That first season, 2001/02, will forever be regarded as the * (asterix) season by some, as the two founding fathers were the only competitors, and the young tyro from the land of red-back spiders and Vegemite soundly defeated the man from the land of (insert whatever Wales is famous for at a later date....nah, still can't think of anything).
In the 2002/03 season, though, the Welshie would have his revenge, and with the number of managers swelling to 10, there was a decent financial reward for his success, as well as a raggedy Detroit Red Wings notepad presented as inaugural Head-to-Head winners.
Word had quickly spread throughout the male, football-loving, English-teaching community in central Kanagawa (admittedly, a small demographic) of this demanding, competitive league, and with enough prospective managers knocking on the door, the next season, 03/04, saw the L.M.S. expand again, to 20 teams, and also saw the introduction of The L.M.S. Cup. That was the season a young Yorkshireman took all before him, and with the number of teams capped at 20, managers looking on from the outside had to wait for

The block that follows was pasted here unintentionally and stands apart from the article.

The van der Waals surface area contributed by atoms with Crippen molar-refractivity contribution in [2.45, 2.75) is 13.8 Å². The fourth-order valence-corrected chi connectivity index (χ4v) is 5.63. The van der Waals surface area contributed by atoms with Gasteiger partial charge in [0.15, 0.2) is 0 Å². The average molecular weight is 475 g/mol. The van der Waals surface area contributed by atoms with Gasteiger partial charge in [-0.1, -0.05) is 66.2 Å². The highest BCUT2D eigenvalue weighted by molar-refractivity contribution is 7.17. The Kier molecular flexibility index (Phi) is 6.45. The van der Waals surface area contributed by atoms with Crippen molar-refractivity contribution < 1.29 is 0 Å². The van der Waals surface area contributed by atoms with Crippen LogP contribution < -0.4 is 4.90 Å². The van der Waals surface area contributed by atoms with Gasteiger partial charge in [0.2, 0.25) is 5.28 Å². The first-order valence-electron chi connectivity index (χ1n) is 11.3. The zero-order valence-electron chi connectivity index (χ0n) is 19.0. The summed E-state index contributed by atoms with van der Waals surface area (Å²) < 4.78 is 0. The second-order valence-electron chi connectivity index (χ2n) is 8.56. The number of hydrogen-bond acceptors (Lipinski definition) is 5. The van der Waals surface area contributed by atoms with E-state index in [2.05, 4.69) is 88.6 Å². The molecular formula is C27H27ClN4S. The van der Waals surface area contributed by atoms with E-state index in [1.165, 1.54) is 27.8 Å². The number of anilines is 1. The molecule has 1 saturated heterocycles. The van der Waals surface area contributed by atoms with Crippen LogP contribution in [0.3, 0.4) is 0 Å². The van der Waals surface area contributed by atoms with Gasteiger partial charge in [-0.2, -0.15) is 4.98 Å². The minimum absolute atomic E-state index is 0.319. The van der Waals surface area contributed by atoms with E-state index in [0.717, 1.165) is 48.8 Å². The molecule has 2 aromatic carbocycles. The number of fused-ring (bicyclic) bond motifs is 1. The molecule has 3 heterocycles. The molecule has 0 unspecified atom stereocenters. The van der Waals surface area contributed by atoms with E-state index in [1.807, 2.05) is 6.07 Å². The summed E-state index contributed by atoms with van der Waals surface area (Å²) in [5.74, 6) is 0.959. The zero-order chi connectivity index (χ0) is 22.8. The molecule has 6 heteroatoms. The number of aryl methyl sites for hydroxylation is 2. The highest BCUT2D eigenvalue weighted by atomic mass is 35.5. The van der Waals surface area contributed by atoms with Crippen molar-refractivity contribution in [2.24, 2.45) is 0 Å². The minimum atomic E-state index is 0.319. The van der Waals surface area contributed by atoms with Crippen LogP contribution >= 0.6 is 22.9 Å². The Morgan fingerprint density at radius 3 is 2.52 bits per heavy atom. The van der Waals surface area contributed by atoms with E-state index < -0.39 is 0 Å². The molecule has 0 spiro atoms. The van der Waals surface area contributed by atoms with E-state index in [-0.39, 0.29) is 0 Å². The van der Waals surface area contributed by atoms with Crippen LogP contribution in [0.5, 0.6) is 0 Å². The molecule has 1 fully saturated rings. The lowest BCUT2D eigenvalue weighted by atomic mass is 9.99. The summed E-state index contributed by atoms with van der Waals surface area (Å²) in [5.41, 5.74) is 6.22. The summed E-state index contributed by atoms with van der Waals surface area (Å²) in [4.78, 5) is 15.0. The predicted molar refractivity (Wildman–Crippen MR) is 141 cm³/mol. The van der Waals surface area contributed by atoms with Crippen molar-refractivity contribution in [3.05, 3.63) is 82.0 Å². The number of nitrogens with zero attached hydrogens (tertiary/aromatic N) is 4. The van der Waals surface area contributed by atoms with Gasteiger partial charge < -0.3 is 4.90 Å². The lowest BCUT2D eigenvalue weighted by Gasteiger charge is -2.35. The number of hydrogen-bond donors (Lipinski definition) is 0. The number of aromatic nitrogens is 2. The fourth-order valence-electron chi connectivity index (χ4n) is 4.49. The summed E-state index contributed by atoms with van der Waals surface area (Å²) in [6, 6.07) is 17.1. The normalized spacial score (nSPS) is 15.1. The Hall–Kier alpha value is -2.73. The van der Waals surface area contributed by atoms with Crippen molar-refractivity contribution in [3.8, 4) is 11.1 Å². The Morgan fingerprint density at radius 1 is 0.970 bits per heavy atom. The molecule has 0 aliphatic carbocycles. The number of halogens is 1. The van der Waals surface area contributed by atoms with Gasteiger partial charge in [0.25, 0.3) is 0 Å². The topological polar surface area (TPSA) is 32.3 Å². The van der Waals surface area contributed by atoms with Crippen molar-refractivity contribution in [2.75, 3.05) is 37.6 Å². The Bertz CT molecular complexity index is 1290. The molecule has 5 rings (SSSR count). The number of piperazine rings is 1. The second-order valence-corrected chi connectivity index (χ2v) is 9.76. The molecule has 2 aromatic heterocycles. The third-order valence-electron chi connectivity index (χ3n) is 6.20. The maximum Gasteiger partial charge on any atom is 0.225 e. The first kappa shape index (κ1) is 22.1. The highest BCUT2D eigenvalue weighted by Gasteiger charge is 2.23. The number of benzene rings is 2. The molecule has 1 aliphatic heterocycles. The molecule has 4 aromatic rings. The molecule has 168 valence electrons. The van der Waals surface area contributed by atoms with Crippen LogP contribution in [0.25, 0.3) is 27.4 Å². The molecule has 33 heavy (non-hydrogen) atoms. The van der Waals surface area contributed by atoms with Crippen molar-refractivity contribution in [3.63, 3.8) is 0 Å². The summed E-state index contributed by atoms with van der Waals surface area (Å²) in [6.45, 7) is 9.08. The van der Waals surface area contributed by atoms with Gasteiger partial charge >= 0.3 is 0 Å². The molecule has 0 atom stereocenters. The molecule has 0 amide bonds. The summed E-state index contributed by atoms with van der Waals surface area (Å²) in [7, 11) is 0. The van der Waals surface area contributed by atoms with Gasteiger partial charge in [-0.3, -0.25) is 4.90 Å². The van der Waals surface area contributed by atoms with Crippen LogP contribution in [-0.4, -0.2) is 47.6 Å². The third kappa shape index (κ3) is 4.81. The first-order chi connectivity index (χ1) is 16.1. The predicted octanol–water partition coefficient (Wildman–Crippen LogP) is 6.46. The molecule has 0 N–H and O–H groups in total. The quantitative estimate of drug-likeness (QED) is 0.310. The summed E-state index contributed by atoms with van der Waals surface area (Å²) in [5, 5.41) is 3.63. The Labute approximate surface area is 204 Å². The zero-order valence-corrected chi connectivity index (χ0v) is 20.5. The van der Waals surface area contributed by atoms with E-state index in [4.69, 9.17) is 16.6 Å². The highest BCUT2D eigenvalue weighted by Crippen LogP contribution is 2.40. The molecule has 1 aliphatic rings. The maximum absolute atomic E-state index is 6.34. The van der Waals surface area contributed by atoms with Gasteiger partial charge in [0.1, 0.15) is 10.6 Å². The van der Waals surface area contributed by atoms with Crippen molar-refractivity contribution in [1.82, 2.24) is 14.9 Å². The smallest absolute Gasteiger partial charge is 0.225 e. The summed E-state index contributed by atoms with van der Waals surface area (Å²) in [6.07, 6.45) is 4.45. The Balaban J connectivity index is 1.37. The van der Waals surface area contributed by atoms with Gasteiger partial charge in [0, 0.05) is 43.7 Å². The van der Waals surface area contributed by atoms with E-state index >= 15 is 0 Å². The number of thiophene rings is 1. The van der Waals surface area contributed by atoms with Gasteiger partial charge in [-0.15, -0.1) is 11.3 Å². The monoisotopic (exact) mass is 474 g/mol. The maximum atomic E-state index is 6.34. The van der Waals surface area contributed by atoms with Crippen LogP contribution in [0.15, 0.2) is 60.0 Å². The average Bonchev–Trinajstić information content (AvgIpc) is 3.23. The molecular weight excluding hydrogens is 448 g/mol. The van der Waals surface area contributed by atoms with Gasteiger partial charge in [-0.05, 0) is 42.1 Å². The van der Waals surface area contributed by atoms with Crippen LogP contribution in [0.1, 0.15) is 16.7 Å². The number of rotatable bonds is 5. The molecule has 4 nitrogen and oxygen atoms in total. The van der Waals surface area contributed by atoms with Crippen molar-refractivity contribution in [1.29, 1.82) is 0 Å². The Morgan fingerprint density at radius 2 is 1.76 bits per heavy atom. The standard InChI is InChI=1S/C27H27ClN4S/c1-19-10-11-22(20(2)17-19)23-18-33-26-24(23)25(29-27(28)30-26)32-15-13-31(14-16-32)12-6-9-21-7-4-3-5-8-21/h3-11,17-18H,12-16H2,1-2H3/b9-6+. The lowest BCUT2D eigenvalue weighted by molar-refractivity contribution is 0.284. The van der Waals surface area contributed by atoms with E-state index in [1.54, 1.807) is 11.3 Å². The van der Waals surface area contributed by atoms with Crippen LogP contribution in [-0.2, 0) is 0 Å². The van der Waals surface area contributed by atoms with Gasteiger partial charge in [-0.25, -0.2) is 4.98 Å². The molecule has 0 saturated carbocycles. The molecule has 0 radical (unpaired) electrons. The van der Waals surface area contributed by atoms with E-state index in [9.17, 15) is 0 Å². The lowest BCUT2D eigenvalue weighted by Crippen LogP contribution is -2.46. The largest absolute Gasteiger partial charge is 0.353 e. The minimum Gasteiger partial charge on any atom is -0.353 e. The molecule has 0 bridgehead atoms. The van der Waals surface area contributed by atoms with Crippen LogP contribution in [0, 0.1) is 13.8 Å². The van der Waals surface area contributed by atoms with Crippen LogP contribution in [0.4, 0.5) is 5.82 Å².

For the next three seasons the traditional powers returned to prominence, with two league titles for the angry Aussie sandwiched around another for the wily Welshman, but then in 08/09 a canny Scot made the breakthrough he had been threatening (often verbally) for several seasons and took his first title.
Finally, in May 2010, a haddock fisherman from Grimsby became the 09/10 L.M.S. Champion, the sixth manager to win the ultimate prize in football. Nine seasons have passed under the bridge and 10 managers have come and gone, but, without question, the 20 that remain for the upcoming 2010/2011 Last Man Standing season are the absolute cream of the crop.